x
Cable/Video

Will Cable's Superboxes Pay Off?

Cable operators are preparing to launch hybrid video gateways ahead of an inevitable IP video transition, but will the business model work if the devices run $400 a pop?

That's one of the key questions raised by a new Heavy Reading Cable Industry Insider: The Superbox Arrives: Hybrid Gateways to Unify TV & IP.

Although one operator believes these hybrid boxes can be had for $100 or less in volume, others tell industry analyst and report author Craig Leddy that full-featured devices, integrating things like DVRs, will likely run $300 to $400. At first, operators will probably have to lease them to customers -- which means the operator will have to buy the boxes, devise ways to manage them and train techs on how to install and troubleshoot them.

That sounds like a bit of a problem, particularly as MSOs are trying to trim their capital expenditures, reduce box costs, and, perhaps well down the road, get rid of leased set-top boxes altogether. (See Cablevision Eyes $50 Set-Top, The Rise of Cable Apps and Comcast, TWC Stream With Samsung.)

The gateways should reduce costs per-TV, because devices connected to them won't need their own CableCARDs and individual DVR storage.

But operators "will have to create a pretty big business model around this strategy," Leddy writes. U.S. cable, which has been losing video customers by the hundreds of thousands each quarter, will want these devices to support new apps and attract new video subscribers. (See Can Comcast Stop Losing Video Subscribers? and Q2 Video Scorecard: Cable, Satellite Get Creamed .)

So far, there's not much uniformity to cable strategies beyond some baseline gateway features, such as integrating cable modems and Docsis 3.0 technology. While Shaw Communications Inc. and BendBroadband look to Arris Group Inc. (Nasdaq: ARRS) for video gateways, Comcast Corp. (Nasdaq: CMCSA, CMCSK) and Liberty Global Inc. (Nasdaq: LBTY) are going against the grain with products that adhere to their own technical specifications. (See Liberty Opens an IP Gateway, Shaw Deploys Arris Video Gateway and Comcast Demos New Web-Based TV Service.)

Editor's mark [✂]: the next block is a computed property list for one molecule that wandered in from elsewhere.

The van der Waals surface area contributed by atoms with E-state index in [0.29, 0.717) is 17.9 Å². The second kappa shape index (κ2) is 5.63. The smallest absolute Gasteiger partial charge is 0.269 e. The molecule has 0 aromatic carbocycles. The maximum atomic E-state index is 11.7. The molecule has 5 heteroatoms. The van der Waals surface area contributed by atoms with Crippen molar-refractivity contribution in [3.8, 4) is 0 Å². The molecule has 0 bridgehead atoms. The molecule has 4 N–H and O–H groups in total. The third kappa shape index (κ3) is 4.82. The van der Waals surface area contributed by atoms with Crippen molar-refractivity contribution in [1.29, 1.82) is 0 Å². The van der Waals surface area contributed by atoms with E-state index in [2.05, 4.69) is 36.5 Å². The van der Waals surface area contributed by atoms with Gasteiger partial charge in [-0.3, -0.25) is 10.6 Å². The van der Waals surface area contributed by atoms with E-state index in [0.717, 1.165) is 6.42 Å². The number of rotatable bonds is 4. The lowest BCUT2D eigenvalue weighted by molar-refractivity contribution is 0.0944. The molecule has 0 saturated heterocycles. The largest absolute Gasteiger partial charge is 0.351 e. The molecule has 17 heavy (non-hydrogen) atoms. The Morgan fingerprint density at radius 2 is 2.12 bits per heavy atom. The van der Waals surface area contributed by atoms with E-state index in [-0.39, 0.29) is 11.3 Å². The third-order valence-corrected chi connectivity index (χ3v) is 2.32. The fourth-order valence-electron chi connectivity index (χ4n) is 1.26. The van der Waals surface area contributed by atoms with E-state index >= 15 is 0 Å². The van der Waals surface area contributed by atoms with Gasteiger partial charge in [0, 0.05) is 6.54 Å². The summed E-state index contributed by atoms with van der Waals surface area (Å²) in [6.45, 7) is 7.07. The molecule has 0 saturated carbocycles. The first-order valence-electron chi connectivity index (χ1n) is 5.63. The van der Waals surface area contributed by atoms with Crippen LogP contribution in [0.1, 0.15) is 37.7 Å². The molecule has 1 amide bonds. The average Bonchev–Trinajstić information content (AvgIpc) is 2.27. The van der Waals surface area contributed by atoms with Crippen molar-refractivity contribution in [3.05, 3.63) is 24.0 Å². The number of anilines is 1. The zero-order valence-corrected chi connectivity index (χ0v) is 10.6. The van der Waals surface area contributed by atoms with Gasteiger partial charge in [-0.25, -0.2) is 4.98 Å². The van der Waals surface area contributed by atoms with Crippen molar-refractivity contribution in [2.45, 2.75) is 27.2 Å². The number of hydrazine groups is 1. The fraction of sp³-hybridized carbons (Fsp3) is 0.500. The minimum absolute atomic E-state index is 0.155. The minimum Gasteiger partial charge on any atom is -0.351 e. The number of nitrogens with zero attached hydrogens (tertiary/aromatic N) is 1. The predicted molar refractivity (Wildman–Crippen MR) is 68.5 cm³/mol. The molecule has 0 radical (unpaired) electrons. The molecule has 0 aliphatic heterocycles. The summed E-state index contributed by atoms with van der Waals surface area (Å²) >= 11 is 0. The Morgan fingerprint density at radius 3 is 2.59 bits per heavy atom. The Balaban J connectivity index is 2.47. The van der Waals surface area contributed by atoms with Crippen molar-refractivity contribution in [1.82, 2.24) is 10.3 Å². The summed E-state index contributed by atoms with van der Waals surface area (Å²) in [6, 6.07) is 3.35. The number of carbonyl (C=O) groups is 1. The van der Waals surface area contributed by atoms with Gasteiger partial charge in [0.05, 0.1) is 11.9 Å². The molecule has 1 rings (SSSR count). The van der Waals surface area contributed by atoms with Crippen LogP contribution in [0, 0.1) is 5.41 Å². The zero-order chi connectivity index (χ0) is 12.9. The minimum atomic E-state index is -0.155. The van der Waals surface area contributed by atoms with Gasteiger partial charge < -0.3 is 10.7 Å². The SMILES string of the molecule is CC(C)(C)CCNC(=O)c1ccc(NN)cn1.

The report also outlines the cable gateway strategies of several suppliers, including Motorola Mobility LLC , Pace plc , Samsung Corp. and Technicolor (Euronext Paris: TCH; NYSE: TCH). Leddy also sheds some light on "Project Altoids," an obscure Cisco Systems Inc. (Nasdaq: CSCO) initiative whose name refers to the size of the remote client that would feed off the vendor's central gateway.

— Jeff Baumgartner, Site Editor, Light Reading Cable



This report, "The Superbox Arrives: Hybrid Gateways to Unify TV & IP," is available as part of an annual single-user subscription (six issues) to Heavy Reading Mobile Networks Insider, priced at $1,595. Individual reports are available for $900. To subscribe, please visit: www.heavyreading.com/cable.

Page 1 / 2   >   >>
msilbey 12/5/2012 | 4:53:51 PM
re: Will Cable's Superboxes Pay Off?

Given the experimentation here, it's going to be hard for operators to drive prices down to a comfortable rate. Either they'll have to standardize further, or kiss their margins goodbye. (No, the latter is not really an option.)


I also wonder if there's a way to take this gateway concept effectively one hop up in the network. In other words, create a gateway/hub for an MDU or a neighborhood and have it serve client boxes or smart TVs for a larger group. It seems like there'd be too many QoS problems, but in theory this hub-and-spoke concept might be a good transition step on the way to full-fledged nDVR.

Jeff Baumgartner 12/5/2012 | 4:53:50 PM
re: Will Cable's Superboxes Pay Off?

I think the fancier cloud-based guides and general OTT capabilities will help to get hybrid gateways rolling in the US.  Limitations in Netflix contracts prevent leased cable boxes from integrating its streaming service (provided msos would even be willing to integrate Netflix in the first place), but Arris has come up with an interesting way to sidestep that issue (LRTV interview) in its leased video gateways.


I also like the idea of having the gateway transcode QAM to IP on the fly to make it accessible to iPads and other IP-connected devices (within the reach of a home's WiFi access point, anyway). JB